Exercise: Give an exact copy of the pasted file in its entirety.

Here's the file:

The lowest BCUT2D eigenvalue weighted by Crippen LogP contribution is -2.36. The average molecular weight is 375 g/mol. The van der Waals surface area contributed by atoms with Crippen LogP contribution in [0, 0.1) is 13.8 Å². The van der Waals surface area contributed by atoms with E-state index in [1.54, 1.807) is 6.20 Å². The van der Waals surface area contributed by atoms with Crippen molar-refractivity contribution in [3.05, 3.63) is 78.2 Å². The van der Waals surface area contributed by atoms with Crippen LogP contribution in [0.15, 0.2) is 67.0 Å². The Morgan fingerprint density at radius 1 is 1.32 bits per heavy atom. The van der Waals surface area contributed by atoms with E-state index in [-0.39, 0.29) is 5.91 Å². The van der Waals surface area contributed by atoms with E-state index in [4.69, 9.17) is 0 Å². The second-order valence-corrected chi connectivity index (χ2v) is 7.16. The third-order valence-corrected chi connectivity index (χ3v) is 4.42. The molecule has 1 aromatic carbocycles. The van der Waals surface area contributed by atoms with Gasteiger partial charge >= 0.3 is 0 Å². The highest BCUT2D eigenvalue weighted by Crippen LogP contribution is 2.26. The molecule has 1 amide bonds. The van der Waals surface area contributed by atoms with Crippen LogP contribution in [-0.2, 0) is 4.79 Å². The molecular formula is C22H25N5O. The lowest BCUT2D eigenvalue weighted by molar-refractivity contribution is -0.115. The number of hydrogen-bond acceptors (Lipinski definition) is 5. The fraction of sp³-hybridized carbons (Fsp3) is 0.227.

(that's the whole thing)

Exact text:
The lowest BCUT2D eigenvalue weighted by Crippen LogP contribution is -2.36. The average molecular weight is 375 g/mol. The van der Waals surface area contributed by atoms with Crippen LogP contribution in [0, 0.1) is 13.8 Å². The van der Waals surface area contributed by atoms with E-state index in [1.54, 1.807) is 6.20 Å². The van der Waals surface area contributed by atoms with Crippen molar-refractivity contribution in [3.05, 3.63) is 78.2 Å². The van der Waals surface area contributed by atoms with Crippen LogP contribution in [0.15, 0.2) is 67.0 Å². The Morgan fingerprint density at radius 1 is 1.32 bits per heavy atom. The van der Waals surface area contributed by atoms with E-state index in [-0.39, 0.29) is 5.91 Å². The van der Waals surface area contributed by atoms with E-state index in [4.69, 9.17) is 0 Å². The second-order valence-corrected chi connectivity index (χ2v) is 7.16. The third-order valence-corrected chi connectivity index (χ3v) is 4.42. The molecule has 1 aromatic carbocycles. The van der Waals surface area contributed by atoms with Gasteiger partial charge >= 0.3 is 0 Å². The highest BCUT2D eigenvalue weighted by Crippen LogP contribution is 2.26. The molecule has 1 amide bonds. The van der Waals surface area contributed by atoms with Crippen LogP contribution in [-0.2, 0) is 4.79 Å². The molecular formula is C22H25N5O. The lowest BCUT2D eigenvalue weighted by molar-refractivity contribution is -0.115. The number of hydrogen-bond acceptors (Lipinski definition) is 5. The fraction of sp³-hybridized carbons (Fsp3) is 0.227.